Microsoft opens up online infrastructure to the research community
As our lives become increasingly conducted online, the growth rate of data recording our daily activities has exploded. These records, which range from the details of our online social engagements to the graphs gathered by major search engine companies representing a snapshot of our collective curiosity and knowledge, have largely been kept in the hands of the corporations that collect them, out of reach of the research community.
A recent research challenge changed all that. The WSDM Cup, a competition run by Microsoft Research in partnership with the 9th ACM Conference on Web Search and Data Mining (WSDM), gave researchers open access to the data in Microsoft’s academic graph to assess the query-independent importance of scholarly articles in the graph.
“The WSDM Cup is the first time a major commercial search engine, Microsoft Academic powered by Bing, has opened its data to the academic community for research,” said Kuansan Wang, Director of Microsoft Research’s Internet Services Research Center. The graph, a continuously growing collection of millions of pieces of information about scientific publications, authors, institutions, journals, conferences, and fields of study, is the largest such graph in existence.
“We are also opening the graph’s back-end Academic Knowledge API,” said Wang. The service-based API enables researchers to access fresh data from the web crawled by an industrial-grade search engine. “The community can build on top of our baseline system and test innovative ideas.”
The result? Another first: A graph of web data about researchers, built on and contributed to by both internal and external researchers.
The goal of the WSDM Cup was to provide the best static rank values for each publication in the Microsoft Academic Graph. The challenge attracted 80 teams from 34 institutions across 13 countries to compete fiercely over a two-month period.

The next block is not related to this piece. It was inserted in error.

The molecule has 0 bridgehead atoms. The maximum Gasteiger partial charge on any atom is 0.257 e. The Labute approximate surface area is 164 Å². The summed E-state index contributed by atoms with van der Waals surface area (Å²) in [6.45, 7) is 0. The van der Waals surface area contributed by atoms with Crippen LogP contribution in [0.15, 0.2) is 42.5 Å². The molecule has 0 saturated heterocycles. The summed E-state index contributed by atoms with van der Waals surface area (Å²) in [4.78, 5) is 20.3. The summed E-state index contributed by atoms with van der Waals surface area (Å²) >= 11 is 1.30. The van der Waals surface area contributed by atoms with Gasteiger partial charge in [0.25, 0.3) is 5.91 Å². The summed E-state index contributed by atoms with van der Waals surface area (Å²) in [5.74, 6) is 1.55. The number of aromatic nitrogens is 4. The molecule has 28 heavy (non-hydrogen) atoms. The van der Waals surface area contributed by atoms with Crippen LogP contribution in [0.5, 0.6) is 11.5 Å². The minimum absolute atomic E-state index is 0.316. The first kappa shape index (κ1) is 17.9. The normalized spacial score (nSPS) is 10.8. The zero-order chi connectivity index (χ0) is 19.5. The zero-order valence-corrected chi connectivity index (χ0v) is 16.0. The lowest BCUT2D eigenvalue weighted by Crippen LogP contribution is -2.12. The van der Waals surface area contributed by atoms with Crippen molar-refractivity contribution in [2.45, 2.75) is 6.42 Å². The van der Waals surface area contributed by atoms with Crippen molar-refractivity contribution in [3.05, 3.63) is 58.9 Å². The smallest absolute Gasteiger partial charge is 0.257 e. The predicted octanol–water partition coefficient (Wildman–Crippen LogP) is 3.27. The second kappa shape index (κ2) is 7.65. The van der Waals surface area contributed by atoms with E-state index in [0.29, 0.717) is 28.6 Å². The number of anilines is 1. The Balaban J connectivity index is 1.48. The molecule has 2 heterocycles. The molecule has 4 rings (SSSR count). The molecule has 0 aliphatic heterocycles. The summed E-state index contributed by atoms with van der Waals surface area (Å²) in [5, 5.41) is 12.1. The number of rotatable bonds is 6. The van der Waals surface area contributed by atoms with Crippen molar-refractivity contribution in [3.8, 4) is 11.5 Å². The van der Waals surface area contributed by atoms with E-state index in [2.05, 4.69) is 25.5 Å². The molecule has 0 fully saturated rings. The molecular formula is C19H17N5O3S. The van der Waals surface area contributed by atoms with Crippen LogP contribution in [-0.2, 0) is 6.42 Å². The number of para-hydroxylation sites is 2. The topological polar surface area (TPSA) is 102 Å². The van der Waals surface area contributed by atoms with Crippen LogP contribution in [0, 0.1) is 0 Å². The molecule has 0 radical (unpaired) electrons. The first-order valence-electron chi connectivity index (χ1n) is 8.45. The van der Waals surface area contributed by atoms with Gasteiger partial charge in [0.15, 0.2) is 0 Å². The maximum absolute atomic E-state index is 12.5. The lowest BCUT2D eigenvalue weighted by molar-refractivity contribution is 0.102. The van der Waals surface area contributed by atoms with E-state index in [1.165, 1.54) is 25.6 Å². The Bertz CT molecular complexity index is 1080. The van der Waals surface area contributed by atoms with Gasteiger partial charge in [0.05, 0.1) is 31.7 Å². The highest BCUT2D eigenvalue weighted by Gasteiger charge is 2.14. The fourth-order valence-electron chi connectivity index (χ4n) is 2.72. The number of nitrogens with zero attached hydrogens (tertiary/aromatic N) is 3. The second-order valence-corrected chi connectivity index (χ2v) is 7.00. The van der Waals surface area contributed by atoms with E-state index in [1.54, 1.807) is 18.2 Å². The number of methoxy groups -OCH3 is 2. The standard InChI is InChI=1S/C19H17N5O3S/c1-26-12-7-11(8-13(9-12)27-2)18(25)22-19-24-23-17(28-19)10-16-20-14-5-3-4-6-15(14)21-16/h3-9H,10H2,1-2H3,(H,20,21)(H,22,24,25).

Signaling a sign of technological advancement and a milestone in computer science research, more than half of the final submissions fared better than the seminal PageRank algorithm that was first made popular by the web search giant Google and is still in use by many publishers and independent consulting firms in assessing the impact of scholarly research.
“The most commonly used measures of importance and impact in scholarship, such as citation counts, Journal Impact Factor, and h-index, are one-dimensional, looking solely at the citations between publications,” said workshop co-chair Alex Wade, Director of Scholarly Communications at Microsoft Research. “But as we look into the richer and more varied relationships between the people, places, and things that make up the scholarly record, new opportunities for ranking and evaluation emerge. A key goal of this challenge was to test whether that heterogeneity can actually lead to improved ranking solutions.”
The top eight teams from the cup’s first phase were invited to participate in Phase 2 of the challenge and to present their approaches at a WSDM conference workshop. During Phase 2, the top eight datasets were used to power the ranker used by Bing for academic queries.
The WSDM Cup Entity Ranking Challenge Workshop brought together researchers in the areas of data mining and large heterogeneous networks. Organized by Northeastern University, Elsevier, and Microsoft Research, the workshop was held this week in San Francisco, showcasing the efforts of the leading teams in the 2016 WSDM Cup.
“People are really excited that Microsoft was willing to share this data with the research community,” said Jevin West, Assistant Professor at the University of Washington, workshop attendee, and a member of the second-place Eigenfactor team. “We’re really grateful Microsoft engaged with the research community on this important problem of finding better ways of searching scientific content. I hope we can continue seeing these collaborations between industry and the research community.”
New challenges and opportunities
The WSDM Cup’s online experiments allowed participants to see how their algorithms performed in front of real users in addition to the traditional static evaluation found in similar competitions. The live competition generated considerable excitement among the internet research crowd—and conference organizers agreed.
Based on the widespread popularity of the WSDM Cup challenge, Microsoft has been invited to partner in two similar competitions this year. Microsoft will run the 2016 KDD Cup in partnership with the newly established Big Scholarly Data Institute in Tsinghua, Beijing. And to strengthen the research community’s understanding and use of online evaluations as a key part of modern information retrieval, Microsoft has partnered with TREC, overseen by the National Institute of Standards and Technology, to support a new OpenSearch track that will be run for the first time at TREC 2016.
“This is the beginning of a whole new era in data access and analysis that will benefit the research community for many years to come,” said Wade.
—Christine Clifton-Thornton, Senior Writer, Microsoft Research